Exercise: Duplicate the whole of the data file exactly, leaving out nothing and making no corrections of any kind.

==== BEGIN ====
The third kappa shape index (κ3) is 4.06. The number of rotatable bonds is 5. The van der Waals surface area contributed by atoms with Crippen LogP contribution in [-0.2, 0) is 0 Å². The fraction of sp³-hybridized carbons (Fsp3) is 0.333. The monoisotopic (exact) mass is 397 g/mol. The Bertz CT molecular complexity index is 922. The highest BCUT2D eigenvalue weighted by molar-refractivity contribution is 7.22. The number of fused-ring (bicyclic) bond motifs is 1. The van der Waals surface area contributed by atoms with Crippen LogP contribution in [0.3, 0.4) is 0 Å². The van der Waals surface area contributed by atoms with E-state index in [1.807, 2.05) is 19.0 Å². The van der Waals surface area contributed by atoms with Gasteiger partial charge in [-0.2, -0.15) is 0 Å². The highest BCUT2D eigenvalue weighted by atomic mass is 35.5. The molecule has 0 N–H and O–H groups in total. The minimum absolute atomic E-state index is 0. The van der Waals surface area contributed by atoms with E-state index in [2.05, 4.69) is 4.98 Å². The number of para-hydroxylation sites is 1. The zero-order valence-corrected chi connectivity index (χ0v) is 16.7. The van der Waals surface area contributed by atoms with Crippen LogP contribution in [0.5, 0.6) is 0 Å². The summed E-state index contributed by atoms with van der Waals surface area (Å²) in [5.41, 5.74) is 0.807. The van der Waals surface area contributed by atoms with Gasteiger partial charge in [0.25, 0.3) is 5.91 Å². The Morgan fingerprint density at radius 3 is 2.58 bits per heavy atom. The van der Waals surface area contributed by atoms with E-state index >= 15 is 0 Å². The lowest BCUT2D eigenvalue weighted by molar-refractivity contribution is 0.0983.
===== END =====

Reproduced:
The third kappa shape index (κ3) is 4.06. The number of rotatable bonds is 5. The van der Waals surface area contributed by atoms with Crippen LogP contribution in [-0.2, 0) is 0 Å². The fraction of sp³-hybridized carbons (Fsp3) is 0.333. The monoisotopic (exact) mass is 397 g/mol. The Bertz CT molecular complexity index is 922. The highest BCUT2D eigenvalue weighted by molar-refractivity contribution is 7.22. The number of fused-ring (bicyclic) bond motifs is 1. The van der Waals surface area contributed by atoms with Crippen LogP contribution in [0.3, 0.4) is 0 Å². The van der Waals surface area contributed by atoms with E-state index in [1.807, 2.05) is 19.0 Å². The van der Waals surface area contributed by atoms with Gasteiger partial charge in [-0.2, -0.15) is 0 Å². The highest BCUT2D eigenvalue weighted by atomic mass is 35.5. The molecule has 0 N–H and O–H groups in total. The minimum absolute atomic E-state index is 0. The van der Waals surface area contributed by atoms with E-state index in [2.05, 4.69) is 4.98 Å². The number of para-hydroxylation sites is 1. The zero-order valence-corrected chi connectivity index (χ0v) is 16.7. The van der Waals surface area contributed by atoms with Crippen LogP contribution in [0.5, 0.6) is 0 Å². The summed E-state index contributed by atoms with van der Waals surface area (Å²) in [5.41, 5.74) is 0.807. The van der Waals surface area contributed by atoms with Gasteiger partial charge in [0.25, 0.3) is 5.91 Å². The Morgan fingerprint density at radius 3 is 2.58 bits per heavy atom. The van der Waals surface area contributed by atoms with E-state index >= 15 is 0 Å². The lowest BCUT2D eigenvalue weighted by molar-refractivity contribution is 0.0983.